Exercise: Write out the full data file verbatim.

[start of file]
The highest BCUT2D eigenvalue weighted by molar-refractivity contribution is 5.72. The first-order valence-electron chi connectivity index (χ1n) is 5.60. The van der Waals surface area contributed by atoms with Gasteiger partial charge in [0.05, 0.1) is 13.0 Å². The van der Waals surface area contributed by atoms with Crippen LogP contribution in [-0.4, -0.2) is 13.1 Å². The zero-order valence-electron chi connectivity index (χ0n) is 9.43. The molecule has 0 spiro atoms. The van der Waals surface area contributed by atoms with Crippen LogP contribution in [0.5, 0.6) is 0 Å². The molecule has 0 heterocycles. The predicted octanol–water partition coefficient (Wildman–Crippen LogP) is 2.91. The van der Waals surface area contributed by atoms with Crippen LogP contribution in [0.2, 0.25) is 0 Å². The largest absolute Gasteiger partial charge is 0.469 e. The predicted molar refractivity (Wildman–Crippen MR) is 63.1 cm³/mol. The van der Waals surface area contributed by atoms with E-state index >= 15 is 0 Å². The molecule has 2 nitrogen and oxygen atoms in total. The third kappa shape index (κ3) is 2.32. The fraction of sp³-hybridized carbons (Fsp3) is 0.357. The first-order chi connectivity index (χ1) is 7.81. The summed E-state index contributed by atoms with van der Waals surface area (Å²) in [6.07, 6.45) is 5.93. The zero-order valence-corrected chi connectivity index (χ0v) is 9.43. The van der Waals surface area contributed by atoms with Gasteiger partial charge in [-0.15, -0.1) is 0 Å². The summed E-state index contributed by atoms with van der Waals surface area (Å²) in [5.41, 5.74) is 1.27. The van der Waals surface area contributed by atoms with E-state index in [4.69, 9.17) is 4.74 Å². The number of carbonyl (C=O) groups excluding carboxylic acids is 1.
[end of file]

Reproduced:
The highest BCUT2D eigenvalue weighted by molar-refractivity contribution is 5.72. The first-order valence-electron chi connectivity index (χ1n) is 5.60. The van der Waals surface area contributed by atoms with Gasteiger partial charge in [0.05, 0.1) is 13.0 Å². The van der Waals surface area contributed by atoms with Crippen LogP contribution in [-0.4, -0.2) is 13.1 Å². The zero-order valence-electron chi connectivity index (χ0n) is 9.43. The molecule has 0 spiro atoms. The van der Waals surface area contributed by atoms with Crippen LogP contribution in [0.5, 0.6) is 0 Å². The molecule has 0 heterocycles. The predicted octanol–water partition coefficient (Wildman–Crippen LogP) is 2.91. The van der Waals surface area contributed by atoms with Crippen LogP contribution in [0.2, 0.25) is 0 Å². The largest absolute Gasteiger partial charge is 0.469 e. The predicted molar refractivity (Wildman–Crippen MR) is 63.1 cm³/mol. The van der Waals surface area contributed by atoms with E-state index >= 15 is 0 Å². The molecule has 2 nitrogen and oxygen atoms in total. The third kappa shape index (κ3) is 2.32. The fraction of sp³-hybridized carbons (Fsp3) is 0.357. The first-order chi connectivity index (χ1) is 7.81. The summed E-state index contributed by atoms with van der Waals surface area (Å²) in [6.07, 6.45) is 5.93. The zero-order valence-corrected chi connectivity index (χ0v) is 9.43. The van der Waals surface area contributed by atoms with Gasteiger partial charge in [-0.15, -0.1) is 0 Å². The summed E-state index contributed by atoms with van der Waals surface area (Å²) in [5.41, 5.74) is 1.27. The van der Waals surface area contributed by atoms with E-state index in [4.69, 9.17) is 4.74 Å². The number of carbonyl (C=O) groups excluding carboxylic acids is 1.